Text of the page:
The Arc of Justice in Healthcare


We all fear that phone call.  A medical report turns out the wrong way and life may never be the same.  When that call arrives we all have the same needs:  A doctor who cares, a place to go for treatment and the finances to afford what’s needed.  Starting on January 20th, some of my patients will join the 20 million whose lifeline to those fundamental needs becomes jeopardized.  

One of my patients facing this threat lost his job and health insurance during the 2008 recession.   Because he’s a diabetic and has a special needs son, no insurance company would sell his family a policy.   Why would they?   Diabetics and others with serious illnesses pose high risks for future health expenses.  Insurance companies make money by avoiding such risk.   After exhausting all the options, he sweated out 18 months with no coverage.   Finally, the roll-out of the California Exchange, funded by the Affordable Care Act (ACA), allowed him to buy an Anthem Blue Cross policy for his family.  

Do we really want millions of our fellow Americans to relive those nightmares?  We all benefit from the ACA’s fundamental commitment: That everyone deserves access to healthcare regardless of their ability to pay.  The policies guided by this principle moved us toward the achievement of universal coverage without changing the existing care of the majority of working families with employer based plans nor those with self-funded coverage.   

Two key features of the ACA make the difference for patients like mine.  The first, subsidized insurance exchanges, allows them to get coverage at prices negotiated for all.  This provides economies of scale in pricing and spreads the risks over a larger group, reducing the costs for higher risk individuals. The insurance premiums are subsidized by income to keep them affordable. 

The second key feature of the ACA, and the most controversial, is the individual mandate.  This provision requires individuals to purchase insurance or pay a fine.  Opponents consider the mandate an infringement on individuals’ freedom to decline coverage.  Despite the superficial appeal of the argument, no one in the United States actually declines coverage.  When uninsured individuals arrive in an emergency room with a severe illness or injury they receive treatment and the costs get passed on to the insured and to taxpayers.  Such “uninsured” individuals are free riders.  They enjoy catastrophic coverage paid for by others.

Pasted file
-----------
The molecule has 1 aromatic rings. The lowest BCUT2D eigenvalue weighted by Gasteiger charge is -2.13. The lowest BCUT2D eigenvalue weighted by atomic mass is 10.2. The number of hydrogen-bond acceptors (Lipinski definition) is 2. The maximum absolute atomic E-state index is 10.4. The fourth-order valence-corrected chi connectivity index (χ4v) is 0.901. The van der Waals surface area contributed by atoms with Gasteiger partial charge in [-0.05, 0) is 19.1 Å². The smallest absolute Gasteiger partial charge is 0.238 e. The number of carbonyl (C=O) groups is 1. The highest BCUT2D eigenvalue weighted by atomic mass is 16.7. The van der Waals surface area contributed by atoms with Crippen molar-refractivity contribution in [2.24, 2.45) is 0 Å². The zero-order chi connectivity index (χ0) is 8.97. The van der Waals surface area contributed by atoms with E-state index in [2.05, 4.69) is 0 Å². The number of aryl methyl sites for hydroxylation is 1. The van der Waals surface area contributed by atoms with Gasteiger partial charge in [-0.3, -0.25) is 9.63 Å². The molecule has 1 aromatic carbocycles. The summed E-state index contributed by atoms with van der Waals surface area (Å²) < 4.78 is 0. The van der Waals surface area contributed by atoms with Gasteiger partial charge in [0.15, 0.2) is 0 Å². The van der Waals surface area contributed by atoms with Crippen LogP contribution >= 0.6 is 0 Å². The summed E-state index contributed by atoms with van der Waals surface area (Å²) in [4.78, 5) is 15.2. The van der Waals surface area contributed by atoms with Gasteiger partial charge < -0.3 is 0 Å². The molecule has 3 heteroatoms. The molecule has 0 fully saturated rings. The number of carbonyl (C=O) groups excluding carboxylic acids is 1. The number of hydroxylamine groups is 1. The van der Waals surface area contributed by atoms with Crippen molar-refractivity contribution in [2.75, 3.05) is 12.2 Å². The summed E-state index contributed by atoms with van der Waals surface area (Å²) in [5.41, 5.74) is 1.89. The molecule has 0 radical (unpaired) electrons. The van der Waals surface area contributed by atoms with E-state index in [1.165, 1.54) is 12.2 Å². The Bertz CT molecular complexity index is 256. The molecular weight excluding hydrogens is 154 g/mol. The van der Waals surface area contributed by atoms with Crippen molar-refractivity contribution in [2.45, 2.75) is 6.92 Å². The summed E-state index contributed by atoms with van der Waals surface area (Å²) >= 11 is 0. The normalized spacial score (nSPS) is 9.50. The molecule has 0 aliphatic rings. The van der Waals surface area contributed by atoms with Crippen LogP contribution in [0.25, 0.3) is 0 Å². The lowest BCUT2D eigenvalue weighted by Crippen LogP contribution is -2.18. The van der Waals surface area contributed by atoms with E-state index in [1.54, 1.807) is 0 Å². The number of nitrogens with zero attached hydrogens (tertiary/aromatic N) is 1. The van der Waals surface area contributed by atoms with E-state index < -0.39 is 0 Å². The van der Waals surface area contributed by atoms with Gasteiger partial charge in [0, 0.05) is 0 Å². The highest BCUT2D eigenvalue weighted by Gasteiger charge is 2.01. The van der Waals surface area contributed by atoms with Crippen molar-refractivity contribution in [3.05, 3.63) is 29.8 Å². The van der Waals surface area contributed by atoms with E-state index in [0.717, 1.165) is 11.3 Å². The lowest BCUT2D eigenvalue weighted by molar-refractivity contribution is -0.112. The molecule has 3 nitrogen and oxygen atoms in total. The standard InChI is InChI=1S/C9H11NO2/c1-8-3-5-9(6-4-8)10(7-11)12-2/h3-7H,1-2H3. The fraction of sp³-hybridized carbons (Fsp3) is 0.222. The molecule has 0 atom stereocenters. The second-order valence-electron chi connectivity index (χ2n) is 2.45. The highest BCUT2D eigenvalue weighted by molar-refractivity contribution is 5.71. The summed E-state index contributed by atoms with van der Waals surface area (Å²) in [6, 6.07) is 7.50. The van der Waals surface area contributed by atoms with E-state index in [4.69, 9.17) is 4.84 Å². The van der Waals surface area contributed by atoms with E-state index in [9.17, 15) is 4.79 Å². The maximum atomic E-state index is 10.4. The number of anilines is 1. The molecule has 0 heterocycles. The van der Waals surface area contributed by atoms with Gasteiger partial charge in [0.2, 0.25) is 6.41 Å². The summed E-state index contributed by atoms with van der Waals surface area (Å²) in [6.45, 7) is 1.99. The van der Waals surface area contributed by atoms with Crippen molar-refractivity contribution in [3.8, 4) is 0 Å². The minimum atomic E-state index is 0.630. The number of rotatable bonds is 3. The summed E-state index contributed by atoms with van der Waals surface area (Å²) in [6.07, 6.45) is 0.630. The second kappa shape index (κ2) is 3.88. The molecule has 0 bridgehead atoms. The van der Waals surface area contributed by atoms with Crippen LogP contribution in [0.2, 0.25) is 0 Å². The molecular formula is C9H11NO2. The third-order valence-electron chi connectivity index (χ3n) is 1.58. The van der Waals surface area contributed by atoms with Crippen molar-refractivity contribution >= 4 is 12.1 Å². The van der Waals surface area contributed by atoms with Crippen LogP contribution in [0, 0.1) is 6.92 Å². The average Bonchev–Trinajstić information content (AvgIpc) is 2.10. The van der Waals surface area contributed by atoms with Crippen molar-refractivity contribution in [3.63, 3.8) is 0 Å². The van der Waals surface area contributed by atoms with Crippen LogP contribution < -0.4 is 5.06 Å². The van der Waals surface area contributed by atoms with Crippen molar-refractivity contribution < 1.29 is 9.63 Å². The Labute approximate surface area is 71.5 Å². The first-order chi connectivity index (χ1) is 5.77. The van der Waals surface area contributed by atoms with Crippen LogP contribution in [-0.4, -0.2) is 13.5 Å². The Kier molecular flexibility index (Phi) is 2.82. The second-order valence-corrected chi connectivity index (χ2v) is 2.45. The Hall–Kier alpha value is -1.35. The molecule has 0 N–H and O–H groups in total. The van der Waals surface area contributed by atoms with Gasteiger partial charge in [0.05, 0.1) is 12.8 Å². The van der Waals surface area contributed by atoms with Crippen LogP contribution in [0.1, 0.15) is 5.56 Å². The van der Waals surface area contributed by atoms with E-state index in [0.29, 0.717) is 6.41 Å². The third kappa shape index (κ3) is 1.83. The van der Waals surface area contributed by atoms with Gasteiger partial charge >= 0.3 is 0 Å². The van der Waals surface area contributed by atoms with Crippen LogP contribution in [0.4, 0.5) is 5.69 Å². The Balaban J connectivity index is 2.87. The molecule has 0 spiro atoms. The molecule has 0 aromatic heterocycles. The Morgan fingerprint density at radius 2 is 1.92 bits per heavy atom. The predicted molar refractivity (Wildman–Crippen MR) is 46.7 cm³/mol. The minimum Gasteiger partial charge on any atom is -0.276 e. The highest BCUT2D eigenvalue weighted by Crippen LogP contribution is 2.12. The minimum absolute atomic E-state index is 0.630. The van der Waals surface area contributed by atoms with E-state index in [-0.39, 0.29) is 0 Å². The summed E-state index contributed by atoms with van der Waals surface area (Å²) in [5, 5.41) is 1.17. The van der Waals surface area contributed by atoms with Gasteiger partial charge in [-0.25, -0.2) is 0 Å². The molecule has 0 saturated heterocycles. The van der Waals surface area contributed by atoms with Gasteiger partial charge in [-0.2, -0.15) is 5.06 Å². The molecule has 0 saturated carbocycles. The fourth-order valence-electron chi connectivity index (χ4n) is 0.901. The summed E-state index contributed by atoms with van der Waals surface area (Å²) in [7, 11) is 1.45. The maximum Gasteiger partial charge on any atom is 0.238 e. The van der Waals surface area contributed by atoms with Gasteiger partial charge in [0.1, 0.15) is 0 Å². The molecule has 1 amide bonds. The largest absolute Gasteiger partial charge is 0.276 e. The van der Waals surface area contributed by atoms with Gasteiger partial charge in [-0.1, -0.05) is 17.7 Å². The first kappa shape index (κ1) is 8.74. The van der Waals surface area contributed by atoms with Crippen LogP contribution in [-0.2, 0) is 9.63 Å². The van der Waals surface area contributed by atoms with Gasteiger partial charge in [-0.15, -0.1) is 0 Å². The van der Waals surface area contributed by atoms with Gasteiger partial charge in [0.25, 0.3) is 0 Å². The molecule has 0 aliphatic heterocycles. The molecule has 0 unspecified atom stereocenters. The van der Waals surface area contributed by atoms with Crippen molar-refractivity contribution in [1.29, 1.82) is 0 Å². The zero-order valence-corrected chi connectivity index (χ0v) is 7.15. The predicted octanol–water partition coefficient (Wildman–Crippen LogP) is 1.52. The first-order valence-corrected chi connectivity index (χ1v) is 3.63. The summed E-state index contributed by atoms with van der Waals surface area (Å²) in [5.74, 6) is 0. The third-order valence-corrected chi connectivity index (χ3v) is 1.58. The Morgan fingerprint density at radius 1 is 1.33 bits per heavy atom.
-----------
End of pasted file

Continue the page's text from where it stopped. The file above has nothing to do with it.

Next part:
Additionally, many free riders are young and healthy.  Their departure from the system, if allowed by a repeal of the mandate, would leave a sicker, costly population that would likely face unsustainable increases in premium costs.  We don’t allow individuals to opt out of auto insurance because it affects the public welfare.  Similarly, we should not allow free riders to opt out of health insurance and undermine the financial stability of the health system. 

The ACA isn’t perfect but almost everyone gets a fair chance at coverage.  Under the ACA the percentage of non-elderly uninsured fell from 18% to 10.5% as 20 million gained coverage.  Vice-President Elect Pence recently called for “an orderly transition…to a market based healthcare economy.”  The ACA includes market mechanisms, such as the markets for health plans on the exchanges and the markets for providers once insurance is purchased.  A purely free market approach, as the Vice-President seems to support, could never reach the level of coverage achieved by the ACA.  If markets are completely free, they price out individuals who lack sufficient resources.   Healthcare costs are so high that cutting off help from the ACA would deprive millions of needed coverage.   

As President-Elect Trump considers healthcare, he may want to consider the words of Martin Luther King, whose holiday precedes the inauguration by just four days.  “The arc of the moral universe is long, but it bends toward justice.”  Part of that arc includes our social justice system and the safety net that protects patients like mine.  Americans never have made a commitment to public welfare and then reneged on it.  Despite their party’s opposition to the creation of Social Security and Medicare, incoming Republican administrations never threatened to withdraw existing commitments.  Instead, they supported bipartisan efforts to improve the programs.   The Trump administration should do no less.  

Members of the Trump administration and their congressional allies also should consider that most of them and their family members will someday also receive that call.   They should not threaten to deprive fellow Americans of the healthcare security they would want for themselves. 

The arc of justice in healthcare has been long indeed.  We will soon learn whether the Trump administration will choose to defer the progress of the arc of justice under the ACA.  In the long run they cannot stop it. 

<em>Daniel Stone, MD is the director of a multi-specialty group in Los Angeles.</em>